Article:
Our stop is the People’s Square, and it’s a popular one. There’s one last definitive squeeze before everyone begins flooding out the doors, and I elbow the guy standing next to me hard in the sternum.

When we get above ground, we’re encountered with futuristic scenery straight out of Blade Runner. I’ve been to Tokyo, but Shibuya Crossing’s got nothing on Shanghai. We rolled our heads back in a daze as we saw buildings crawling with lights and advertisements (so much for communism) and skyscrapers that literally disappeared into the fog. As soon as we stepped foot on Nanjing road, the pedestrian shopping street where our hotel was located, we started being accosted by touts trying to sell us watches and bags. I’m usually unnecessarily nice, and smile and say no thank you, but I was so traumatized from the subway ride that I just looked at them blankly and shook my head.

When we finally found our hotel, we were checked in by the front desk staff of harried Chinese women. There aren’t the same trends of service people being nauseatingly polite to customers as in Japan, but I don’t mind. Actually, the Chinese don’t even bow very much. Between this, the ease with which the Chinese have conversations that other people might be able to hear, and a few other things, I realize that Japan really does have a stick up its ass. I’ve been to a few other Asian countries now, and none of them are as weirdly rigid as Japan. I love Japan, but right now it’s sort of like a love you have for a family member that annoys the hell out of you.

Even though I’d rather curl up in the room and hide for the rest of the night, we set out looking for food and to see the famous view of the river at night. I felt numb and in a fog. I’m too sensitive. But it wasn’t just being groped, it was the cumulative experience on the subway that had affected me so much. First worrying about those shady guys who were staring at me, then having to shove all those people only to fail and be forced to stand with them until the next station. It was against all of my Midwestern sensibilities; we don’t push, we say please and thank you and excuse me, and we’re uncomfortable in conversations where people interrupt each other. Plus, I was beating myself up about elbowing that guy, when there was no way to tell who was actually groping me. Sure, it probably was him, but I may have assaulted some random guy, who had just seen me violently shove through all those people like some crazed white barbarian. Really, getting molested was just the icing on the pile of shit.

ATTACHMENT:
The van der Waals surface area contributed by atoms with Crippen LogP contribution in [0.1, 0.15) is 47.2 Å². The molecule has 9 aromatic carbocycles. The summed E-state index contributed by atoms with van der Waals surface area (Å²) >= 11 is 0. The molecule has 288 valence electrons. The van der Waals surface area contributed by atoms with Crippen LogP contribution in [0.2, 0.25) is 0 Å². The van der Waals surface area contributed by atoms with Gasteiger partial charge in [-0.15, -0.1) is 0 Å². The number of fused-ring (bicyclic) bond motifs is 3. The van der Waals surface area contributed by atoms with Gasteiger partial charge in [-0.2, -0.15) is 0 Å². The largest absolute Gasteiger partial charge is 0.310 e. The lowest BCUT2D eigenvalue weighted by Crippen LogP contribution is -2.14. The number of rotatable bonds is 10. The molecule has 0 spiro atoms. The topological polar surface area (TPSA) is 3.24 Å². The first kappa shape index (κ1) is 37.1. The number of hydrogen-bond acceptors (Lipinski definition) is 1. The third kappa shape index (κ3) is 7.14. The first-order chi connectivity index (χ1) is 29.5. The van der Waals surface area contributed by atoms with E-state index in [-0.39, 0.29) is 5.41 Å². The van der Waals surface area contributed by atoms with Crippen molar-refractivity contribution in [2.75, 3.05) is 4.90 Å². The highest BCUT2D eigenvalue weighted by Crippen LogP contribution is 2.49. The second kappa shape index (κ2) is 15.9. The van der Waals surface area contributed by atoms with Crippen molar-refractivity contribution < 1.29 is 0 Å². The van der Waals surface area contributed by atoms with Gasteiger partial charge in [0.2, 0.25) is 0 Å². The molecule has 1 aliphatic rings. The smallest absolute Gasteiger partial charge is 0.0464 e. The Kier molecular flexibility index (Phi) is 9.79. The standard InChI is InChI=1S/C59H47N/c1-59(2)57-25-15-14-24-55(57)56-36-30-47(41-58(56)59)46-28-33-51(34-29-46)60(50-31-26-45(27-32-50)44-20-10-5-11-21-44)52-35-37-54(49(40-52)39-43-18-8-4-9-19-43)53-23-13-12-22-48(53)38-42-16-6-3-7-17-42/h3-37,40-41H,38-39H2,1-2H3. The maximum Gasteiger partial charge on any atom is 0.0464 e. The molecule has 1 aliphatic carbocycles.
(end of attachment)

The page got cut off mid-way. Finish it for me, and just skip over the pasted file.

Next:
After wandering a bit we settle on a restaurant with an English menu, which turns out to be pretty high end. But high end in Shanghai means a meal costs about twelve bucks, so it wasn’t a big deal. It was one of those set-ups where you order a lot of dishes and share them, and since I was confused, we took the waitress’s recommendation, which looked like some kind of shrimp or fish in the picture. The food was pretty decent, except the waitress’s recommendation turned out to be fish eye-sockets. You're supposed to eat around the ring of bone and savor the soft, fatty area, which I guess is a delicacy. It was gross.

We walked to the Bund, and saw the view over the river. More people aggressively tried to sell us things. We met our first child-beggars. There’s a picture of me that night, looking lost and despondent against the dark city backdrop. After that night, I didn’t know if I could get past the experience and enjoy China. But over the next day and a half, miraculously, China redeems itself.

5 Comments:

Blogger Natalie said...

heeeeeeeeey cassie cassie cassie cassie guess what?!

... ok I dunno either. But China came up on the radio today and I was like, "HEY MY AWESOME SISTER WAS THERE ONCE." Also I just read an online novel that some guy wrote as a serial and now they're turning it into a movie directed by the same guy who did Bubba Ho-tep. Did I inflict that on you yet? Anyway you can totally do that. I mean, maybe not the movie right away because yours doesn't have as many exploding aliens in bikinis and anyway you don't want to sell out, but you are way more polished than this guy. Anyway here's the site for that:
http://www.johndiesattheend.com/

it's kinda like Kafka meets Lovecraft meets Bevis and Butthead. You can tell me if it's any good cause you are a literary expert.

1:26 PM  
Blogger Natalie said...

This comment has been removed by the author.

2:36 PM  
Blogger Natalie said...

link still doesn't work!
dammit, i'ma get this html code right if it takes me all night... no, seriously, I have nothing better to do.
raw address here:
http://www.johndiesattheend.com/

2:41 PM  
Blogger BilabialBoxing said...

You need to hurry up and give those Shanghai friend dough twist omiyages with fresh eye socket bones to people or I am going to eat the crap out of them.

10:01 AM  
Blogger Micah said...

From a four-year Shanghai resident who found your weblog through a random search for "shanghai metro" (I keep this weblog), my advice is that if you get molested like that again then don't save the elbow for the end, just let loose as you possibly can. There's guys like that everywhere in the world, but the Shanghainese are very proud of their cosmopolitan image and if they realize that a visitor was defending herself from a molester they will go to bat for you.

Hope you enjoyed your stay in our city, besides that incident.

12:40 AM